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Would like to see all comments and their status in a list
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Currently I have a very hard time seeing what comments I've marked as done and those which I haven't addressed. If I could see a list of all comments with and without checkmarks that would be great. Finding them inline in a code review is hard if the code review is large or touches many files.

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elsigh raised the priority of this task from to Needs Triage.
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eadler added a project: Restricted Project.Jul 7 2016, 5:14 PM
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My tentative plan for this is a separate view where all inlines are shown in threads, sorted by done-ness and activity.

eadler moved this task from Restricted Project Column to Restricted Project Column on the Restricted Project board.Jul 7 2016, 10:58 PM

Here's approximately where I'm headed with this:

list1.png (1×1 px, 144 KB)

list2.png (1×1 px, 231 KB)

That looks really useful. With such a view, perhaps the existence of inline comments that are Not Done can be a blocker for arc land.

Alrighty, took at pass at this I think isn't too much work, and is probably 98% of what people want. Specifically tried to look at the following scenarios:

  • As an author, see if I'd replied or marked as done all comments.
  • Be able to see full comment history across updates.
  • Provide sorting for Diff, Status, Reviewer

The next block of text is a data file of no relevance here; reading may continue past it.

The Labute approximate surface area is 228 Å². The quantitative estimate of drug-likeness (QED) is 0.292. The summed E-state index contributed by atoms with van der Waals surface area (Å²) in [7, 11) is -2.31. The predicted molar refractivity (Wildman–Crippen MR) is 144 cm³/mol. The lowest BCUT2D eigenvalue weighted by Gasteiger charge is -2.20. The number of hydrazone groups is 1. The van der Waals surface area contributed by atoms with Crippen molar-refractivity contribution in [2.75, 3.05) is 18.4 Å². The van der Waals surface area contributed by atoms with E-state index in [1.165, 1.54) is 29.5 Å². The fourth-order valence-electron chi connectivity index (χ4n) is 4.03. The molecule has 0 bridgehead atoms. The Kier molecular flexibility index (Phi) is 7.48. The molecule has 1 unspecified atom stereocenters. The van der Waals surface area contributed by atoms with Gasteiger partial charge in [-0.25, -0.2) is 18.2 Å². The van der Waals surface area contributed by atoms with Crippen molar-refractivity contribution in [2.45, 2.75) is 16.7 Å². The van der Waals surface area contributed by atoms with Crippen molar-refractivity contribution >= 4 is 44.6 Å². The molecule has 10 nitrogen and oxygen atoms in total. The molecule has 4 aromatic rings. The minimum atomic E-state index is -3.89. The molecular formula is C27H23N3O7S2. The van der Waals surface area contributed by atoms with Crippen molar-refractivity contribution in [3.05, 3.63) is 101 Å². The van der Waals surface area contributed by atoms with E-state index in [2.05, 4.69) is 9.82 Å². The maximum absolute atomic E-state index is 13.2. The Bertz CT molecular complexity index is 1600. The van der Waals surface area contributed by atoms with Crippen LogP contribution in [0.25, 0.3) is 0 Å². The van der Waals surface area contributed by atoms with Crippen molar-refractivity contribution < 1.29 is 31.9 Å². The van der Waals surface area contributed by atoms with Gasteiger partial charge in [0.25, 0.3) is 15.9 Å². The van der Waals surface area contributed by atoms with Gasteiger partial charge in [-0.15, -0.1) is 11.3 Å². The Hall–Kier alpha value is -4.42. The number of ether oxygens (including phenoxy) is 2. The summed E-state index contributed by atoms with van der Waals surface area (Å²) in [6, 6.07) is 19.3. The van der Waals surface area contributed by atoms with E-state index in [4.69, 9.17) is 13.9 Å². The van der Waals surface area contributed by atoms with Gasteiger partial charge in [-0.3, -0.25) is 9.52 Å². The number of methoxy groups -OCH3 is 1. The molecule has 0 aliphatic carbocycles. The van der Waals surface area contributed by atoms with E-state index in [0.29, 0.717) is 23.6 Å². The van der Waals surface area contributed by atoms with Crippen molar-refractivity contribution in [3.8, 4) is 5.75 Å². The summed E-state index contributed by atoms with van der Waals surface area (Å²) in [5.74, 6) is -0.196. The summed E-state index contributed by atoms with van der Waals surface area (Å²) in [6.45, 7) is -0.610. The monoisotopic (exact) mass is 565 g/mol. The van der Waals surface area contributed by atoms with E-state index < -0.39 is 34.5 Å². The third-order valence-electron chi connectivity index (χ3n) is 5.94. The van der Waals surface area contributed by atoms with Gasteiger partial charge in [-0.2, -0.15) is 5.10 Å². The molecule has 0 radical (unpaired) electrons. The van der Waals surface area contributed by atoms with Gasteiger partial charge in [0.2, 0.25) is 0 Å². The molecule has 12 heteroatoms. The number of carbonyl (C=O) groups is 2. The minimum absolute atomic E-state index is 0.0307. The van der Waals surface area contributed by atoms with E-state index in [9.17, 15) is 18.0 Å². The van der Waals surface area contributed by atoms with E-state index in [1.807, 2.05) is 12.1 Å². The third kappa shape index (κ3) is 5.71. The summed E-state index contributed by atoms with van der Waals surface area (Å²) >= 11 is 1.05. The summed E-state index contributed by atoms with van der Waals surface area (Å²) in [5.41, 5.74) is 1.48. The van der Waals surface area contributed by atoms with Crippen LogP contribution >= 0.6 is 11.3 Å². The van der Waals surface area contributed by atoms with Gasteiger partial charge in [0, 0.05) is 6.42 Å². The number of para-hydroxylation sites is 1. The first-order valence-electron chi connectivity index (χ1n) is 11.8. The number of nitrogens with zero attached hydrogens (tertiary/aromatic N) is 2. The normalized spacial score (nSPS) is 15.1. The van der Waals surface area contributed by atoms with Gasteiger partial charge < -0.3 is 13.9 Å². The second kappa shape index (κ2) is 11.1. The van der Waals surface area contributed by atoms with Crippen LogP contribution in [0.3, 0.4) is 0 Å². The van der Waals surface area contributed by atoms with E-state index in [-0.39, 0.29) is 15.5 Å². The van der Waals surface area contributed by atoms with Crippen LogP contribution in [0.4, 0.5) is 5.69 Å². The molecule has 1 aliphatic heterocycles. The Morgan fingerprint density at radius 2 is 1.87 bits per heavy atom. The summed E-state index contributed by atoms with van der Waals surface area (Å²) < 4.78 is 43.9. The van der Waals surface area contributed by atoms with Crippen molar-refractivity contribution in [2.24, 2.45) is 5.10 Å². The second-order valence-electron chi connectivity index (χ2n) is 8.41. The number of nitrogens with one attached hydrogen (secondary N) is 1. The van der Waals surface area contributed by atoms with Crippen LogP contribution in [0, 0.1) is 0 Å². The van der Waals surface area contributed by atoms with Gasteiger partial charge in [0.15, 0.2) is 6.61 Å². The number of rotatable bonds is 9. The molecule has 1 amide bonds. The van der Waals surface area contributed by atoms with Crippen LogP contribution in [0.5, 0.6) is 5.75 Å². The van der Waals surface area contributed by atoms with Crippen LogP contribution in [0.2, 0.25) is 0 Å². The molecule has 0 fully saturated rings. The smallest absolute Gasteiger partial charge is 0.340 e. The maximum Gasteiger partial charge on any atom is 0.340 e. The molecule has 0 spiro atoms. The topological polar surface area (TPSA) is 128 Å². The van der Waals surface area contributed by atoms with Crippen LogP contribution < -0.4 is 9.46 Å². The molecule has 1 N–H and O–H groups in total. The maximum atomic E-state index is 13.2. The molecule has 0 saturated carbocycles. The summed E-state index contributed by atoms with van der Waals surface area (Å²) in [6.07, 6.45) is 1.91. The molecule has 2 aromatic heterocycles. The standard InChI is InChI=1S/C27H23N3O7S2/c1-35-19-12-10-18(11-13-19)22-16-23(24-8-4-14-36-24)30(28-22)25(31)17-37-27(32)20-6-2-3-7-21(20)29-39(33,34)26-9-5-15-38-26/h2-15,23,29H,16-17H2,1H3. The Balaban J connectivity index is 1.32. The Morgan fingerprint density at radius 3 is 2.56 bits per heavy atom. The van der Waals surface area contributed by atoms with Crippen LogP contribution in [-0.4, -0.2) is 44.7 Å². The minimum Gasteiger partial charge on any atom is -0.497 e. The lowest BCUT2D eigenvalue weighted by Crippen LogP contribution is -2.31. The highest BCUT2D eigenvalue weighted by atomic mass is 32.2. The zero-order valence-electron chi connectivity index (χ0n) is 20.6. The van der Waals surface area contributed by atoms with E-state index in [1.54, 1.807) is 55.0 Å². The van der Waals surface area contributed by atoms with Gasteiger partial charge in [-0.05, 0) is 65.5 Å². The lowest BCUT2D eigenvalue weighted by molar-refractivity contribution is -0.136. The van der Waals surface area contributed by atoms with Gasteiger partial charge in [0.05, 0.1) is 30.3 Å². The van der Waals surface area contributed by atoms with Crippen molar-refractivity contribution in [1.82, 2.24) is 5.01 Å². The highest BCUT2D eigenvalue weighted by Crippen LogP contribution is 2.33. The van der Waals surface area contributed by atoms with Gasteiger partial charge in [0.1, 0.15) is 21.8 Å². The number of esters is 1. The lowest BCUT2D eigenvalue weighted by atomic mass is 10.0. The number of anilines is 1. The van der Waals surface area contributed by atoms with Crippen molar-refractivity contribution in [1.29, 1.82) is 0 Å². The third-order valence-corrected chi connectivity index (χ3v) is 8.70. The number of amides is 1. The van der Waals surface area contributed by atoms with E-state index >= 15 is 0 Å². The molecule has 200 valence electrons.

• As a reviewer have all my comments been addressed by the author.
  • Clicking on comment text takes me to that diff so I can comment to reply or mark done. Pro points for using J769 to manage the complexity of modern browsers.

I went with no interaction here (marking done, replying). These are probably something we can look at down the road, but I think that little efficiency comes at a pretty high cost code/maintenance wise based on @epriestley's mock above. By keeping this in Revision Contents, I think we summarize for those who want to see this pretty well.

image.png (1×2 px, 452 KB)

I suspect that isn't what very many users want (I'd guess like ~10%, not ~98%?) -- or, at least, doesn't really solve whatever problems they're running into. For example, I think the "90 spelling corrections" diff in T8909 wouldn't benefit much from this (it doesn't help you go through 90 spelling corrections or 90 lint style fixes), and it's the opposite of the request in T5654, which sounds very similar to this to me. But maybe T5654 is really just "our users like GitHub, so make it look similar to GitHub so it's more familiar", I'm not really sure.

As mocked it's also slightly tricky to build because it needs to update as you make edits to inlines, although that's much less work than my mock above. It also looks like I have to implement a client-side sortable table, which is probably PHUIXTableView. Still less work than my mock, but dramatically more work than a hypothetical mock that didn't require JS. Actually, I guess it's a bit trickier than that because the dataset in the table, not just the table, needs to update as you make edits, but the client-side sort order of the table needs to remain the same.